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Seems like last year, but this was Thursday in Orlando. Photo: Joe Burbank/Orlando Sentinel via AP

The Biden administration's handling of the Delta surge has left Americans confused and frustrated, fueling media overreaction and political manipulation.

Why it matters: The past year and a half have left Americans cynical about the government's COVID response, and — in many cases — misinformed or uninformed. We're getting fog and reversals when steady, clear-eyed, factual information is needed more than ever.

The past five days were a mess. On Tuesday, the CDC updated its guidance to say vaccinated people in hot spots should wear masks in indoor, public settings — without an easy, definitive way to know if you're in a hot spot.

  • This was a reversal from the CDC's announcement on May 13 — 75 days earlier — that fully vaccinated people could shed masks in most indoor settings, which President Biden called "a great day for America in our long battle with the coronavirus."
  • On Thursday, the Washington Post obtained a CDC deck that included the eye-opening line: "Delta variant is as transmissible as: - Chicken Pox."
  • Yesterday, a CDC report showed the reversal was driven partly by a cluster of COVID cases in Provincetown, Mass., on Cape Cod, in which three-quarters of the infected people were fully vaccinated. Only a few people were hospitalized, and no deaths were reported.
  • The resulting lead headline of today's print New York Times: "IMMUNIZED PEOPLE CAN SPREAD VIRUS, THE C.D.C. REPORT." The online version adds the vital qualifier: "Though Rarely."

The alarmist coverage irritated the White House. A senior Biden administration official told CNN's Oliver Darcy: "The media's coverage doesn't match the moment ... It has been hyperbolic and frankly irresponsible in a way that hardens vaccine hesitancy."

  • Ben Wakana of the White House COVID Response Team tweeted: "VACCINATED PEOPLE DO NOT TRANSMIT THE VIRUS AT THE SAME RATE AS UNVACCINATED PEOPLE AND IF YOU FAIL TO INCLUDE THAT CONTEXT YOU'RE DOING IT WRONG."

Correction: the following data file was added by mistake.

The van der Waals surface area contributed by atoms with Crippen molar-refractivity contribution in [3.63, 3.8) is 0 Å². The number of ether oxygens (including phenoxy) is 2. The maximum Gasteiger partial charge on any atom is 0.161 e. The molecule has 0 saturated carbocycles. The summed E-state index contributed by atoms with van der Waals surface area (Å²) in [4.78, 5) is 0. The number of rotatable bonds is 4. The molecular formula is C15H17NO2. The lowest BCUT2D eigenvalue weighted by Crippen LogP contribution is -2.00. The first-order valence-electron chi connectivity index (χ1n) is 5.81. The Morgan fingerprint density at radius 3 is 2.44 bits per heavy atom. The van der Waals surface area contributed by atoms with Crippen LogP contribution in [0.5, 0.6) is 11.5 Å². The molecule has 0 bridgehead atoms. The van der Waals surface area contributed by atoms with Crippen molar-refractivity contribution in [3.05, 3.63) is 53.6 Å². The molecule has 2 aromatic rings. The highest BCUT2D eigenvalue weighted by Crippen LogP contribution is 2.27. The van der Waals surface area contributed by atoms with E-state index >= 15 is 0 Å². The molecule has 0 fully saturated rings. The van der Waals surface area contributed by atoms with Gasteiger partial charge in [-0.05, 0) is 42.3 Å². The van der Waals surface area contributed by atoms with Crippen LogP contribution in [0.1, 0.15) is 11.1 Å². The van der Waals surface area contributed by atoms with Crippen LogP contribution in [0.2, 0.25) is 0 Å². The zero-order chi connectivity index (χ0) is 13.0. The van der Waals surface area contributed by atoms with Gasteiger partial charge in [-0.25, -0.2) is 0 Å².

Between the lines: Administration officials are awkwardly dancing around the fact that they've run out of politically palatable ways to try to convince people to get their shot.

  • Delta is getting out of control, and becoming angry or coercive with the unvaccinated could go badly.

The bottom line: If you're vaccinated, sure, be more careful — but don't stress out. If you're unvaccinated and you can get a shot, go get it.

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Go deeper

18 hours ago - Health

Long COVID: A disabling disease

Illustration: Annelise Capossela/Axios

Millions of Americans are still suffering from a wide spectrum of symptoms long after they've recovered from their original coronavirus infections, and it's very unclear what the disease's trajectory is — or even how many people are affected.

What we're watching: We still don't have a good grasp on how susceptible vaccinated people are to long COVID. If the condition remains a threat even for the vaccinated, that could shape the risks people are willing to take in the future.

18 hours ago - Health

We're the architects of our own COVID destiny

Illustration: Shoshana Gordon/Axios

We're almost certainly going to have to live with the coronavirus, in some form, for the foreseeable future. But what that means will be shaped in large part by what we do now.

Why it matters: More than half of the world — and a substantial portion of Americans — remains unvaccinated. Getting these rates up could mean the difference between the virus becoming a back-burner nuisance, or something that continues to define our lives for years to come.

18 hours ago - Health

More virus, more risk, more social distancing

Expand chart
Data: Axios/Ipsos poll; Chart: Will Chase/Axios

When the Delta variant caused coronavirus infections to spike over the summer, Americans began thinking of COVID as a larger risk and resumed social distancing.

Why it matters: Life won't look normal until there's much less virus around — even if the majority of the population is vaccinated — as millions of people will voluntarily try to avoid it.

Go deeper: America's mismatched COVID fears